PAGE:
Helm charts are one of the best practices for building efficient clusters in Kubernetes. It is a form of packaging that uses a collection of Kubernetes resources. Helm charts use those resources to define an application.
Helm charts use a template approach to deploy applications. Templates give structure to projects and are suitable for any type of application.
This article provides step-by-step instructions to create and deploy a Helm chart.
- Access to a CLI
- Minikube cluster installed and configured. (For assistance, follow our guides How to Install Minikube on Ubuntu and How to Install Minikube on CentOS.)
- Helm installed and configured.
Note: To confirm Helm installed properly, run
which helm in the terminal. The output should return a path to Helm.
Create Helm Chart
Creating a Helm chart involves creating the chart itself, configuring the image pull policy, and specifying additional details in the values.yaml file.
Step 1: Create a New Helm Chart
1. To create a new Helm chart, use:
helm create <chart name>
helm create phoenixnap
2. Using the ls command, list the chart structure:
ls <chart name>
The Helm chart directory contains:
- Directory charts – Used for adding dependent charts. Empty by default.
- Directory templates – Configuration files that deploy in the cluster.
- YAML file – Outline of the Helm chart structure.
- YAML file – Formatting information for configuring the chart.
Step 2: Configure Helm Chart Image Pull Policy
1. Open the values.yaml file in a text editor. Locate the image values:
There are three possible values for the pullPolicy:
IfNotPresent– Downloads a new version of the image if one does not exist in the cluster.
Always– Pulls the image on every restart or deployment.
Latest– Pulls the most up-to-date version available.
2. Change the image pullPolicy from
Step 3: Helm Chart Name Override
To override the chart name in the values.yaml file, add values to the nameOverride and fullnameOverride:
Overriding the Helm chart name ensures configuration files also change.
Step 4: Specify Service Account Name
The service account name for the Helm chart generates when you run the cluster. However, it is good practice to set it manually.
The service account name makes sure the application is directly associated with a controlled user in the chart.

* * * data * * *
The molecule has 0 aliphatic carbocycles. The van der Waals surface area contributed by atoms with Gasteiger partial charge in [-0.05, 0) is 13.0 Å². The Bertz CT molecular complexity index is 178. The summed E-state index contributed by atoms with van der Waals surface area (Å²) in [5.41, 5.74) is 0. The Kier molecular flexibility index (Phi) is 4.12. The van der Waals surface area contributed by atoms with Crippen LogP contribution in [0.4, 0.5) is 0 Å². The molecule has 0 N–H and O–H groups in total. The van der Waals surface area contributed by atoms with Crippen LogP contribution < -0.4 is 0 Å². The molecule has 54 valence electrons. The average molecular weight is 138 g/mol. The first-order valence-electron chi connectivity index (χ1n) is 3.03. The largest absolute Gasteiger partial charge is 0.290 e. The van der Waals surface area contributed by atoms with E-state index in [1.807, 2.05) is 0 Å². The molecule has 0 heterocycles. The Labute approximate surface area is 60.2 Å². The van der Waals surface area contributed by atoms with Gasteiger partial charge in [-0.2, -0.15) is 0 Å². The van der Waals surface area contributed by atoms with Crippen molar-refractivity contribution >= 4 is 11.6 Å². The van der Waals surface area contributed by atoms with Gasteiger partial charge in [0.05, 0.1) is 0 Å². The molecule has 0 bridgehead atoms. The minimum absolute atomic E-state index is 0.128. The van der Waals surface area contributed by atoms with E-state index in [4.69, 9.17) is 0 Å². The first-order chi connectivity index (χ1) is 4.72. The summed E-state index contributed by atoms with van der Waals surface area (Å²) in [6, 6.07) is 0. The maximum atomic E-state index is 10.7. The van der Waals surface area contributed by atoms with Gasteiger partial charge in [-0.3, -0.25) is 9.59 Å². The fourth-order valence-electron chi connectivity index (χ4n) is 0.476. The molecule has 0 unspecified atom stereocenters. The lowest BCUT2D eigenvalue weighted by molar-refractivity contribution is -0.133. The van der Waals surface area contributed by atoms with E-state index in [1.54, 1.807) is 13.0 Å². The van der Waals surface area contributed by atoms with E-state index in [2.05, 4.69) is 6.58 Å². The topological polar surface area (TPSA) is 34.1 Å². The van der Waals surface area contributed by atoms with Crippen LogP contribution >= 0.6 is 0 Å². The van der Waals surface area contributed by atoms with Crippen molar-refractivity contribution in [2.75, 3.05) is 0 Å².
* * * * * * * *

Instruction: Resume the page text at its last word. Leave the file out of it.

1. Locate the serviceAccount value in the values.yaml file:
2. Specify the name of the service account:
Step 5: Change Networking Service Type
The recommended networking service type for Minikube is
1. To change the networking service type, locate the service value:
2. Change the type from
Deploy Helm Chart
After configuring the values.yaml file, check the status of your Minikube cluster and deploy the application using Helm commands.
Step 1: Check minikube Status
If Minikube isn’t running, the install Helm chart step returns an error.
1. Check Minikube status with:
The status shows up as Running.
2. If the status shows Stopped, run:
The output shows Done and the status changes to Running.
Step 2: Install the Helm Chart
Install the Helm chart using the
helm install command:
helm install <full name override> <chart name>/ --values <chart name>/values.yaml
helm install phoenix-chart phoenixnap/ --values phoenixnap/values.yaml
helm install command deploys the app. The next steps are printed in the NOTES section of the output.
Step 3: Export the Pod Node Port and IP Address
1. Copy the two
export commands from the
helm install output.
2. Run the commands to get the Pod node port and IP address:
Step 4: View the Deployed Application
1. Copy and paste the
echo command and run it in the terminal to print the IP address and port:
2. Copy the link and paste it into your browser, or press CTRL+click to view the deployed application:
Note: Learn how to delete a Helm deployment and namespace to get rid of unwanted or multiple copies of Helm deployments.
After following the outlined step-by-step instructions, you have a Helm chart created, set up, and deployed on a web server. Helm charts simplify application deployment on a Kubernetes cluster.
Now that you have created a Helm chart, learn How to Pull And Push Helm Charts.
Add Helm chart repositories to create more complex applications, learn how to use environment variables with Helm, or learn about other Kubernetes tools next.